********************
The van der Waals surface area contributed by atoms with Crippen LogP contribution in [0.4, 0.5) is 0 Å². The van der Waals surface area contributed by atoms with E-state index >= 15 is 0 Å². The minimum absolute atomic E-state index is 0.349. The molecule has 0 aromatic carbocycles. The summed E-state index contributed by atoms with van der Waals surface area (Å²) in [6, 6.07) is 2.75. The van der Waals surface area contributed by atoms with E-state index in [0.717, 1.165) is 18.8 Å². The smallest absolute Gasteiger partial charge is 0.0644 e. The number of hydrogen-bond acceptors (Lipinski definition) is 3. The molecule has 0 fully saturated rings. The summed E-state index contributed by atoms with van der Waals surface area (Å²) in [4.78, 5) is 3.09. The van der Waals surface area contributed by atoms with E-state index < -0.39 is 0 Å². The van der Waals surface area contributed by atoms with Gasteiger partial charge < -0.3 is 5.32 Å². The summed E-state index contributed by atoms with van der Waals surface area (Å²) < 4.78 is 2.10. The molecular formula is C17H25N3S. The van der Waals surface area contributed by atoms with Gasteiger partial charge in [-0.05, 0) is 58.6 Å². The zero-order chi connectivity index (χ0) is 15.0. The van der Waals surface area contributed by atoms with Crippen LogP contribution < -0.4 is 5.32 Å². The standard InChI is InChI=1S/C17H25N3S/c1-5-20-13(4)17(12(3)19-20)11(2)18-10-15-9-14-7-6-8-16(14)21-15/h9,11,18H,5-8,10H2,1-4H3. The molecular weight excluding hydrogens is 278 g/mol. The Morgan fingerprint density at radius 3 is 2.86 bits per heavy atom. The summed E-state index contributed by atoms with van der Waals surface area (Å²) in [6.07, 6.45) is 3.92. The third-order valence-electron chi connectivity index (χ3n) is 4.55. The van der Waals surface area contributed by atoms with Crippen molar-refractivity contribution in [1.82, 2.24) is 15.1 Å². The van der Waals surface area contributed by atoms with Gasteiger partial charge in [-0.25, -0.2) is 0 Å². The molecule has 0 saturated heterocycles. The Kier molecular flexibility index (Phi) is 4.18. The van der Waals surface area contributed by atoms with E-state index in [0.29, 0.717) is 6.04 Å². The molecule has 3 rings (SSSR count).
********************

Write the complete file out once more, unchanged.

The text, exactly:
The van der Waals surface area contributed by atoms with Crippen LogP contribution in [0.4, 0.5) is 0 Å². The van der Waals surface area contributed by atoms with E-state index >= 15 is 0 Å². The minimum absolute atomic E-state index is 0.349. The molecule has 0 aromatic carbocycles. The summed E-state index contributed by atoms with van der Waals surface area (Å²) in [6, 6.07) is 2.75. The van der Waals surface area contributed by atoms with E-state index in [0.717, 1.165) is 18.8 Å². The smallest absolute Gasteiger partial charge is 0.0644 e. The number of hydrogen-bond acceptors (Lipinski definition) is 3. The molecule has 0 fully saturated rings. The summed E-state index contributed by atoms with van der Waals surface area (Å²) in [4.78, 5) is 3.09. The van der Waals surface area contributed by atoms with E-state index < -0.39 is 0 Å². The van der Waals surface area contributed by atoms with Gasteiger partial charge < -0.3 is 5.32 Å². The summed E-state index contributed by atoms with van der Waals surface area (Å²) < 4.78 is 2.10. The molecular formula is C17H25N3S. The van der Waals surface area contributed by atoms with Gasteiger partial charge in [-0.05, 0) is 58.6 Å². The zero-order chi connectivity index (χ0) is 15.0. The van der Waals surface area contributed by atoms with Crippen LogP contribution < -0.4 is 5.32 Å². The standard InChI is InChI=1S/C17H25N3S/c1-5-20-13(4)17(12(3)19-20)11(2)18-10-15-9-14-7-6-8-16(14)21-15/h9,11,18H,5-8,10H2,1-4H3. The molecular weight excluding hydrogens is 278 g/mol. The Morgan fingerprint density at radius 3 is 2.86 bits per heavy atom. The summed E-state index contributed by atoms with van der Waals surface area (Å²) in [6.07, 6.45) is 3.92. The third-order valence-electron chi connectivity index (χ3n) is 4.55. The van der Waals surface area contributed by atoms with Crippen molar-refractivity contribution in [1.82, 2.24) is 15.1 Å². The van der Waals surface area contributed by atoms with Gasteiger partial charge in [-0.25, -0.2) is 0 Å². The molecule has 0 saturated heterocycles. The Kier molecular flexibility index (Phi) is 4.18. The van der Waals surface area contributed by atoms with E-state index in [0.29, 0.717) is 6.04 Å². The molecule has 3 rings (SSSR count).